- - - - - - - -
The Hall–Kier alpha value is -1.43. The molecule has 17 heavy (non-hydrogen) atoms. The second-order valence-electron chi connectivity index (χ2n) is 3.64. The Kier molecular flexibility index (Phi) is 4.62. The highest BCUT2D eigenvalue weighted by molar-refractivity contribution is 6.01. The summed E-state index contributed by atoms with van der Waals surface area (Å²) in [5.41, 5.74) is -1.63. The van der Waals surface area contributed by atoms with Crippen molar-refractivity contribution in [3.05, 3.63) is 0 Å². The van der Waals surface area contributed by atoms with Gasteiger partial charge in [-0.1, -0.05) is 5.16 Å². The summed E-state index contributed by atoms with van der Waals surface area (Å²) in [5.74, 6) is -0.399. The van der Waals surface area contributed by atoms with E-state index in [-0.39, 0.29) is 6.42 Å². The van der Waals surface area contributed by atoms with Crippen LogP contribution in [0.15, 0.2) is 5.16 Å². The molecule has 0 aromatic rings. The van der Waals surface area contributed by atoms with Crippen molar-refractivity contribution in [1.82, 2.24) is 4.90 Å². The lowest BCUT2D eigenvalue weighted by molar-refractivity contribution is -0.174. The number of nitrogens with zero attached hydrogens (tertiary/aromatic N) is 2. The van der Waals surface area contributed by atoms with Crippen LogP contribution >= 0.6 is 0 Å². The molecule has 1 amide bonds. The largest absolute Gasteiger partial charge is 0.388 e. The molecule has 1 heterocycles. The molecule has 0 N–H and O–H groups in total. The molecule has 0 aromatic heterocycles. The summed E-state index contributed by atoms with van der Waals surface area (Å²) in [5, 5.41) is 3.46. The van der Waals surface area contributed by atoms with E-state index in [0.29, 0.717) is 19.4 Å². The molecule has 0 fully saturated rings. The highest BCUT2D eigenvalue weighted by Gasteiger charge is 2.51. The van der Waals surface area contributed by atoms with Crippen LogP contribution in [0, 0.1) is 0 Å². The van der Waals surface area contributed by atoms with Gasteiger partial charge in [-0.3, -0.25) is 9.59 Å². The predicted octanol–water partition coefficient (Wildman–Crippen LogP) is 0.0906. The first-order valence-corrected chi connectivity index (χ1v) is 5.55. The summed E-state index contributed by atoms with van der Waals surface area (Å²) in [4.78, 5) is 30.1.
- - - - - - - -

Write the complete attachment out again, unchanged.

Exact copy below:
The Hall–Kier alpha value is -1.43. The molecule has 17 heavy (non-hydrogen) atoms. The second-order valence-electron chi connectivity index (χ2n) is 3.64. The Kier molecular flexibility index (Phi) is 4.62. The highest BCUT2D eigenvalue weighted by molar-refractivity contribution is 6.01. The summed E-state index contributed by atoms with van der Waals surface area (Å²) in [5.41, 5.74) is -1.63. The van der Waals surface area contributed by atoms with Crippen molar-refractivity contribution in [3.05, 3.63) is 0 Å². The van der Waals surface area contributed by atoms with Gasteiger partial charge in [-0.1, -0.05) is 5.16 Å². The summed E-state index contributed by atoms with van der Waals surface area (Å²) in [5.74, 6) is -0.399. The van der Waals surface area contributed by atoms with E-state index in [-0.39, 0.29) is 6.42 Å². The van der Waals surface area contributed by atoms with Crippen LogP contribution in [0.15, 0.2) is 5.16 Å². The molecule has 0 aromatic rings. The van der Waals surface area contributed by atoms with Crippen molar-refractivity contribution in [1.82, 2.24) is 4.90 Å². The lowest BCUT2D eigenvalue weighted by molar-refractivity contribution is -0.174. The number of nitrogens with zero attached hydrogens (tertiary/aromatic N) is 2. The van der Waals surface area contributed by atoms with Crippen LogP contribution >= 0.6 is 0 Å². The molecule has 1 amide bonds. The largest absolute Gasteiger partial charge is 0.388 e. The molecule has 1 heterocycles. The molecule has 0 N–H and O–H groups in total. The molecule has 0 aromatic heterocycles. The summed E-state index contributed by atoms with van der Waals surface area (Å²) in [5, 5.41) is 3.46. The van der Waals surface area contributed by atoms with E-state index in [0.29, 0.717) is 19.4 Å². The molecule has 0 fully saturated rings. The highest BCUT2D eigenvalue weighted by Gasteiger charge is 2.51. The van der Waals surface area contributed by atoms with Crippen LogP contribution in [0, 0.1) is 0 Å². The van der Waals surface area contributed by atoms with Gasteiger partial charge in [-0.3, -0.25) is 9.59 Å². The predicted octanol–water partition coefficient (Wildman–Crippen LogP) is 0.0906. The first-order valence-corrected chi connectivity index (χ1v) is 5.55. The summed E-state index contributed by atoms with van der Waals surface area (Å²) in [4.78, 5) is 30.1.